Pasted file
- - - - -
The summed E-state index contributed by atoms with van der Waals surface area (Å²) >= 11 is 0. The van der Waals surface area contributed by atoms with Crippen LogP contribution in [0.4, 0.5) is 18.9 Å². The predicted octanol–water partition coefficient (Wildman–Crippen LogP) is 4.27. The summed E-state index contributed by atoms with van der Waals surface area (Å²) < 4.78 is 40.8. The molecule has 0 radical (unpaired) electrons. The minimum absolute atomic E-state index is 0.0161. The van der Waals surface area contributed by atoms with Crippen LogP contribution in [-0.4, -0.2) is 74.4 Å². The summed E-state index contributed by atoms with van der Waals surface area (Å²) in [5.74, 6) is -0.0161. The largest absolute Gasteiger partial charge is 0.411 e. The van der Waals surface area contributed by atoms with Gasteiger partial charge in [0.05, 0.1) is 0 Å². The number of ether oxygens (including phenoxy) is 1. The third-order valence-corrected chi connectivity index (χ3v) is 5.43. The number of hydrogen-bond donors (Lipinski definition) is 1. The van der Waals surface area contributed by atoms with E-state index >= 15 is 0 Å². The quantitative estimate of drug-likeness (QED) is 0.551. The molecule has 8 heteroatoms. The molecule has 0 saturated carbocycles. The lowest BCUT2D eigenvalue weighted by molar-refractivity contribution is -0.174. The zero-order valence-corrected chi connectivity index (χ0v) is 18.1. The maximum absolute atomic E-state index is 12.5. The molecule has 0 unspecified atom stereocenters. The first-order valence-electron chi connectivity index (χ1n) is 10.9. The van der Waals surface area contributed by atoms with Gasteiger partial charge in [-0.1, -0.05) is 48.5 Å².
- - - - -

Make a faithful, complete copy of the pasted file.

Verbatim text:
The summed E-state index contributed by atoms with van der Waals surface area (Å²) >= 11 is 0. The van der Waals surface area contributed by atoms with Crippen LogP contribution in [0.4, 0.5) is 18.9 Å². The predicted octanol–water partition coefficient (Wildman–Crippen LogP) is 4.27. The summed E-state index contributed by atoms with van der Waals surface area (Å²) < 4.78 is 40.8. The molecule has 0 radical (unpaired) electrons. The minimum absolute atomic E-state index is 0.0161. The van der Waals surface area contributed by atoms with Crippen LogP contribution in [-0.4, -0.2) is 74.4 Å². The summed E-state index contributed by atoms with van der Waals surface area (Å²) in [5.74, 6) is -0.0161. The largest absolute Gasteiger partial charge is 0.411 e. The van der Waals surface area contributed by atoms with Gasteiger partial charge in [0.05, 0.1) is 0 Å². The number of ether oxygens (including phenoxy) is 1. The third-order valence-corrected chi connectivity index (χ3v) is 5.43. The number of hydrogen-bond donors (Lipinski definition) is 1. The van der Waals surface area contributed by atoms with E-state index >= 15 is 0 Å². The quantitative estimate of drug-likeness (QED) is 0.551. The molecule has 8 heteroatoms. The molecule has 0 saturated carbocycles. The lowest BCUT2D eigenvalue weighted by molar-refractivity contribution is -0.174. The zero-order valence-corrected chi connectivity index (χ0v) is 18.1. The maximum absolute atomic E-state index is 12.5. The molecule has 0 unspecified atom stereocenters. The first-order valence-electron chi connectivity index (χ1n) is 10.9. The van der Waals surface area contributed by atoms with Gasteiger partial charge in [-0.1, -0.05) is 48.5 Å².